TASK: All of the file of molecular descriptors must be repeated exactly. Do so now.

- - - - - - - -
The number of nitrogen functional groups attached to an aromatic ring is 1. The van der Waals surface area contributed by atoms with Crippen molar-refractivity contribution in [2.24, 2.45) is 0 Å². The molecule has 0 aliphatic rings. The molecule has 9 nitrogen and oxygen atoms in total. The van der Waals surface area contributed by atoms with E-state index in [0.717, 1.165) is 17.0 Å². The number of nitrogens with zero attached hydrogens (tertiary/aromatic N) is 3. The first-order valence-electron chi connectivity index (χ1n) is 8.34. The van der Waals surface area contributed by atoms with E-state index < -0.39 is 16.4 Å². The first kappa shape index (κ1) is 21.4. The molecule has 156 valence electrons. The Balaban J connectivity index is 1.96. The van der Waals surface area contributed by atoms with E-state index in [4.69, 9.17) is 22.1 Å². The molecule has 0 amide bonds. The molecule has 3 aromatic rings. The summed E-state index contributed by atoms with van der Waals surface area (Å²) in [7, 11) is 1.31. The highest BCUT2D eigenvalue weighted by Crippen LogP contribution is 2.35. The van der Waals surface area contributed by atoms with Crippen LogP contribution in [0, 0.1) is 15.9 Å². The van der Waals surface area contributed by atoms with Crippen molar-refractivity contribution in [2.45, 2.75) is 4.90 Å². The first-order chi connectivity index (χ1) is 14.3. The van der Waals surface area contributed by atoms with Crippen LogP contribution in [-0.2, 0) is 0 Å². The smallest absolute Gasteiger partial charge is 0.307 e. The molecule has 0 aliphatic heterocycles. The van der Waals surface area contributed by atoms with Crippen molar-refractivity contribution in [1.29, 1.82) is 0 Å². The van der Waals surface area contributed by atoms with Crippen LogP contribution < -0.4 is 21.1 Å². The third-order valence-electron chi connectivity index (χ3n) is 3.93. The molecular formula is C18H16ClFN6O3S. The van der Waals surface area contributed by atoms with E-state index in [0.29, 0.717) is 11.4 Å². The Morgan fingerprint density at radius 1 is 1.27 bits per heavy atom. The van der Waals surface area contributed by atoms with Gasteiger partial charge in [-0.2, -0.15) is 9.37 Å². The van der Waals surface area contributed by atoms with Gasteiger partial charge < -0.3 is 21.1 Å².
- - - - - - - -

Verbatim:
The number of nitrogen functional groups attached to an aromatic ring is 1. The van der Waals surface area contributed by atoms with Crippen molar-refractivity contribution in [2.24, 2.45) is 0 Å². The molecule has 0 aliphatic rings. The molecule has 9 nitrogen and oxygen atoms in total. The van der Waals surface area contributed by atoms with E-state index in [0.717, 1.165) is 17.0 Å². The number of nitrogens with zero attached hydrogens (tertiary/aromatic N) is 3. The first-order valence-electron chi connectivity index (χ1n) is 8.34. The van der Waals surface area contributed by atoms with E-state index < -0.39 is 16.4 Å². The first kappa shape index (κ1) is 21.4. The molecule has 156 valence electrons. The Balaban J connectivity index is 1.96. The van der Waals surface area contributed by atoms with E-state index in [4.69, 9.17) is 22.1 Å². The molecule has 0 amide bonds. The molecule has 3 aromatic rings. The summed E-state index contributed by atoms with van der Waals surface area (Å²) in [7, 11) is 1.31. The highest BCUT2D eigenvalue weighted by Crippen LogP contribution is 2.35. The van der Waals surface area contributed by atoms with Crippen LogP contribution in [0, 0.1) is 15.9 Å². The van der Waals surface area contributed by atoms with Crippen molar-refractivity contribution in [2.45, 2.75) is 4.90 Å². The first-order chi connectivity index (χ1) is 14.3. The van der Waals surface area contributed by atoms with Crippen LogP contribution in [-0.2, 0) is 0 Å². The smallest absolute Gasteiger partial charge is 0.307 e. The molecule has 0 aliphatic heterocycles. The van der Waals surface area contributed by atoms with Crippen molar-refractivity contribution in [1.29, 1.82) is 0 Å². The van der Waals surface area contributed by atoms with Crippen LogP contribution < -0.4 is 21.1 Å². The third-order valence-electron chi connectivity index (χ3n) is 3.93. The molecular formula is C18H16ClFN6O3S. The van der Waals surface area contributed by atoms with E-state index in [0.29, 0.717) is 11.4 Å². The Morgan fingerprint density at radius 1 is 1.27 bits per heavy atom. The van der Waals surface area contributed by atoms with Gasteiger partial charge in [-0.2, -0.15) is 9.37 Å². The van der Waals surface area contributed by atoms with Gasteiger partial charge < -0.3 is 21.1 Å².